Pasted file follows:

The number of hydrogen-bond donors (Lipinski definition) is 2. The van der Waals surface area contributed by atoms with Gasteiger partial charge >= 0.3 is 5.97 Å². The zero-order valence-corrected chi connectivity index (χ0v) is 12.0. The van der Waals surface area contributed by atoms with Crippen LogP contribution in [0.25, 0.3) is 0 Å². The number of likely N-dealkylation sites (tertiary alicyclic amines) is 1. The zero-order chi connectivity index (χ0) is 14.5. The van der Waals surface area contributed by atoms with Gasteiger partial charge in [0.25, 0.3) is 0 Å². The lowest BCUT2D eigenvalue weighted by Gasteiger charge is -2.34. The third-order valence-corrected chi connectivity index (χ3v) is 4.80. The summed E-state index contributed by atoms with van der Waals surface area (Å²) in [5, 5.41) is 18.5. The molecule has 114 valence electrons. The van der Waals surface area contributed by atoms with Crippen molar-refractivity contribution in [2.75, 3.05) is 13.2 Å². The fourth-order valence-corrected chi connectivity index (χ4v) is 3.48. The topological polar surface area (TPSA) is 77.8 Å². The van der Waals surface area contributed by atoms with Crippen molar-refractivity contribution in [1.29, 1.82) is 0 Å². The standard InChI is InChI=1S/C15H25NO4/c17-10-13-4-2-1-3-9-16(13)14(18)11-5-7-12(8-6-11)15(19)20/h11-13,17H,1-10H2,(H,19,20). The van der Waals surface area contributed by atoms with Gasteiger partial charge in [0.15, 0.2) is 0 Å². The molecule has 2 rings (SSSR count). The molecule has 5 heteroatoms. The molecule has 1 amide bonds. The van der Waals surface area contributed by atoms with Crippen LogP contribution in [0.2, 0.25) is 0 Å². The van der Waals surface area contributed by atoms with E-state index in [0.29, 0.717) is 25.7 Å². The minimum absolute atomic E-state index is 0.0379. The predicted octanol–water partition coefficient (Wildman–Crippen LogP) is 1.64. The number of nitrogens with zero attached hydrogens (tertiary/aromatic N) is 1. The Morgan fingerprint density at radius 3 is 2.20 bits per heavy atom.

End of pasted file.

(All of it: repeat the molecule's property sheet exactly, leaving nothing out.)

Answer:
The number of hydrogen-bond donors (Lipinski definition) is 2. The van der Waals surface area contributed by atoms with Gasteiger partial charge >= 0.3 is 5.97 Å². The zero-order valence-corrected chi connectivity index (χ0v) is 12.0. The van der Waals surface area contributed by atoms with Crippen LogP contribution in [0.25, 0.3) is 0 Å². The number of likely N-dealkylation sites (tertiary alicyclic amines) is 1. The zero-order chi connectivity index (χ0) is 14.5. The van der Waals surface area contributed by atoms with Gasteiger partial charge in [0.25, 0.3) is 0 Å². The lowest BCUT2D eigenvalue weighted by Gasteiger charge is -2.34. The third-order valence-corrected chi connectivity index (χ3v) is 4.80. The summed E-state index contributed by atoms with van der Waals surface area (Å²) in [5, 5.41) is 18.5. The molecule has 114 valence electrons. The van der Waals surface area contributed by atoms with Crippen molar-refractivity contribution in [2.75, 3.05) is 13.2 Å². The fourth-order valence-corrected chi connectivity index (χ4v) is 3.48. The topological polar surface area (TPSA) is 77.8 Å². The van der Waals surface area contributed by atoms with Crippen molar-refractivity contribution in [1.29, 1.82) is 0 Å². The standard InChI is InChI=1S/C15H25NO4/c17-10-13-4-2-1-3-9-16(13)14(18)11-5-7-12(8-6-11)15(19)20/h11-13,17H,1-10H2,(H,19,20). The van der Waals surface area contributed by atoms with Gasteiger partial charge in [0.15, 0.2) is 0 Å². The molecule has 2 rings (SSSR count). The molecule has 5 heteroatoms. The molecule has 1 amide bonds. The van der Waals surface area contributed by atoms with Crippen LogP contribution in [0.2, 0.25) is 0 Å². The van der Waals surface area contributed by atoms with E-state index in [0.29, 0.717) is 25.7 Å². The minimum absolute atomic E-state index is 0.0379. The predicted octanol–water partition coefficient (Wildman–Crippen LogP) is 1.64. The number of nitrogens with zero attached hydrogens (tertiary/aromatic N) is 1. The Morgan fingerprint density at radius 3 is 2.20 bits per heavy atom.